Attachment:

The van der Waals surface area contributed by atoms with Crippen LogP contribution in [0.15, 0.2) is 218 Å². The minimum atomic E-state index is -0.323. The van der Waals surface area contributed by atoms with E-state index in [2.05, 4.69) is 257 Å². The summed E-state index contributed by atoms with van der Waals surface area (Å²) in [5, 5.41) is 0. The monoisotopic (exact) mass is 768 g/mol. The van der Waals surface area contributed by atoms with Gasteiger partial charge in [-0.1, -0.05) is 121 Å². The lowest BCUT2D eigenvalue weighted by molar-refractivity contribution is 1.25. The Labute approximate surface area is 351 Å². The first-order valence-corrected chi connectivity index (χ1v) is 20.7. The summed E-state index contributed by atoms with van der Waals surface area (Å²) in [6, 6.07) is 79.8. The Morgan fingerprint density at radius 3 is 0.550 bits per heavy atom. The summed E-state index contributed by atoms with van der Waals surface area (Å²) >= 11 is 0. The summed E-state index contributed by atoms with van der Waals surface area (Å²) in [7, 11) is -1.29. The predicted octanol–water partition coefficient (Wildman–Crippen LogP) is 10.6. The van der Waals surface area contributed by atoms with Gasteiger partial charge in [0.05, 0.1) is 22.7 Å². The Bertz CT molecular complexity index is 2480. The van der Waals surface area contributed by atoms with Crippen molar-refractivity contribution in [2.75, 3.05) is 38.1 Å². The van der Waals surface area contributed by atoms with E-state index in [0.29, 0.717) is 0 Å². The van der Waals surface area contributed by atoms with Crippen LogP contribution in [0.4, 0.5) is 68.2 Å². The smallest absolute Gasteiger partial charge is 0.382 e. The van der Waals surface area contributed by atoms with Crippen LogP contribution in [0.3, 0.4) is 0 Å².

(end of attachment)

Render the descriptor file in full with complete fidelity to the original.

The van der Waals surface area contributed by atoms with Crippen LogP contribution in [0.15, 0.2) is 218 Å². The minimum atomic E-state index is -0.323. The van der Waals surface area contributed by atoms with E-state index in [2.05, 4.69) is 257 Å². The summed E-state index contributed by atoms with van der Waals surface area (Å²) in [5, 5.41) is 0. The monoisotopic (exact) mass is 768 g/mol. The van der Waals surface area contributed by atoms with Gasteiger partial charge in [-0.1, -0.05) is 121 Å². The lowest BCUT2D eigenvalue weighted by molar-refractivity contribution is 1.25. The Labute approximate surface area is 351 Å². The first-order valence-corrected chi connectivity index (χ1v) is 20.7. The summed E-state index contributed by atoms with van der Waals surface area (Å²) in [6, 6.07) is 79.8. The Morgan fingerprint density at radius 3 is 0.550 bits per heavy atom. The summed E-state index contributed by atoms with van der Waals surface area (Å²) >= 11 is 0. The summed E-state index contributed by atoms with van der Waals surface area (Å²) in [7, 11) is -1.29. The predicted octanol–water partition coefficient (Wildman–Crippen LogP) is 10.6. The van der Waals surface area contributed by atoms with Gasteiger partial charge in [0.05, 0.1) is 22.7 Å². The Bertz CT molecular complexity index is 2480. The van der Waals surface area contributed by atoms with Crippen molar-refractivity contribution in [2.75, 3.05) is 38.1 Å². The van der Waals surface area contributed by atoms with E-state index in [0.29, 0.717) is 0 Å². The van der Waals surface area contributed by atoms with Crippen LogP contribution in [0.4, 0.5) is 68.2 Å². The smallest absolute Gasteiger partial charge is 0.382 e. The van der Waals surface area contributed by atoms with Crippen LogP contribution in [0.3, 0.4) is 0 Å².